Hope you’re good – if I’m sending you a note it generally only means one thing. There is more Paul Quinn goodness to be had…
So here’s the story.
Up until about a week ago, the general consensus on the career of Paul Quinn was that after the Vince Clarke single flopped in late 1985, Quinn and Alan Horne set about recording his debut solo album for London Records.
Nothing ever came of these sessions and the relationship was terminated, leaving a gap of 7 long quiet years before he finally reappeared on the reactivated Postcard label in 1992.
Then I came across an ebay listing for a film soundtrack LP from 1987. The film in question was The Fantasist.
Discogs lists it as an instrumental soundtrack by Stanislas Syrewicz, but this ebay listing was adamant that Paul Quinn appeared.
The listing helpfully scanned the back of the sleeve, and guess what – they weren’t lying. There was Mr Quinn’s chiselled face and a cover version of the Goffin/King standard “Up On The Roof”
That voice – on such a classic song? How could it be anything other than fantastic?
Well, having tracked down a copy of the LP, I can present the track in all it’s mono glory (yep the LP appears to be in mono for some strange reason), and what can I say? It’s hardly the highlight of his career. The incessant thud of bass drum and 80s synth bass make for a difficult listen. The voice though. THAT voice is sublime as ever and when he starts to ad-lib lines from “Everybody’s Talkin'” half way through, you know we’re in business.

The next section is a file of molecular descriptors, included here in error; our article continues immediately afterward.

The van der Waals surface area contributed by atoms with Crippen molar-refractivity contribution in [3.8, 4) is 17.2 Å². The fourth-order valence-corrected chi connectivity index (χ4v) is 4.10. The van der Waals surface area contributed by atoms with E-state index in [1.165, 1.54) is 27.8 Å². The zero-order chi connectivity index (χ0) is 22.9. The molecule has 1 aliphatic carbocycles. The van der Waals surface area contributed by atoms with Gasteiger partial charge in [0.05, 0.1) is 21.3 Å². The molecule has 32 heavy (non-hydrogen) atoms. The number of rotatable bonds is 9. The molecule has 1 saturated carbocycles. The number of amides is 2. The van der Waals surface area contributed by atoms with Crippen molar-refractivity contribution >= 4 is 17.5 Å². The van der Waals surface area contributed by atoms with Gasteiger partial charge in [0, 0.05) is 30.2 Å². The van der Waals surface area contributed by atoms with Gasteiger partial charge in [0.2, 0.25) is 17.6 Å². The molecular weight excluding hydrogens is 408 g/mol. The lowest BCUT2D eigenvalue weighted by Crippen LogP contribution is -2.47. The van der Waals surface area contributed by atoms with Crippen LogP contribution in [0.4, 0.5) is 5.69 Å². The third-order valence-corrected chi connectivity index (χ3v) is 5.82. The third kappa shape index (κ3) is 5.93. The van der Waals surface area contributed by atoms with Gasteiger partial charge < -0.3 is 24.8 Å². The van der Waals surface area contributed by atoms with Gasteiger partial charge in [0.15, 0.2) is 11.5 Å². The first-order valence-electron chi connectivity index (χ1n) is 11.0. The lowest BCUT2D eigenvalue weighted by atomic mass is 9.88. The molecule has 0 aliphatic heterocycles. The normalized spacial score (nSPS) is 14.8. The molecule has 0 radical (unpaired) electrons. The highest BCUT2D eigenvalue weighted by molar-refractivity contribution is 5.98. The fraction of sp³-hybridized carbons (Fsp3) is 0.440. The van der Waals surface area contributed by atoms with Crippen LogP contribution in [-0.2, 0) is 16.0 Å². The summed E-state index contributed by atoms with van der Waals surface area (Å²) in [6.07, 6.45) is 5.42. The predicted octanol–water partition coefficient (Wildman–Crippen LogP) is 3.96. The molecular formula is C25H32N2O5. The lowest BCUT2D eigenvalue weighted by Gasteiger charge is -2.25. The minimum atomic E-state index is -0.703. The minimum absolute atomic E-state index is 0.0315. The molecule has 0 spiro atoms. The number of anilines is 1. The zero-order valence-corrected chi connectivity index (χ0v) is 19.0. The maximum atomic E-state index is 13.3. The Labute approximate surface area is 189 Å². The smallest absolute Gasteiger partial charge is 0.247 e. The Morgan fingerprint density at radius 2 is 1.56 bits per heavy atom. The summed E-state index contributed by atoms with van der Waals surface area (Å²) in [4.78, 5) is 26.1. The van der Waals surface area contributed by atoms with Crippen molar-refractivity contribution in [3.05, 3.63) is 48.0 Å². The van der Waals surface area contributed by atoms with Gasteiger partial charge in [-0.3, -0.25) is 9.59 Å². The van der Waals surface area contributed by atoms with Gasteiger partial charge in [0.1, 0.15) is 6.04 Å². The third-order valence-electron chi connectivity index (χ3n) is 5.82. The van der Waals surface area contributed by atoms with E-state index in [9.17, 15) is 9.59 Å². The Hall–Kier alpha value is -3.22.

The film itself is by the same chap who did The Wicker Man and I’ve never seen it, but I have it on good authority that it’s atrocious AND that the Paul Quinn song doesn’t obviously appear anywhere in the film! There is a painful 80s discos scene with Level 42 appearing live – which perversely DOESN’T appear on the soundtrack LP (small mercies etc)
The review here seems to sum it up quite well.
As the sole officially-released document of what Paul Quinn was up to in those lost years between Swamplands and Postcard II, it doesn’t make us feel like we missed anything too special, but it’s a fascinating snapshot of where things might have been going wrong. Plus, with the chances of any further archival material from this period appearing (or any period for that matter) and such a small canon of work, any additional treasure we can find has to be worth it’s weight in gold.
mp3 : Paul Quinn – Up On The Roof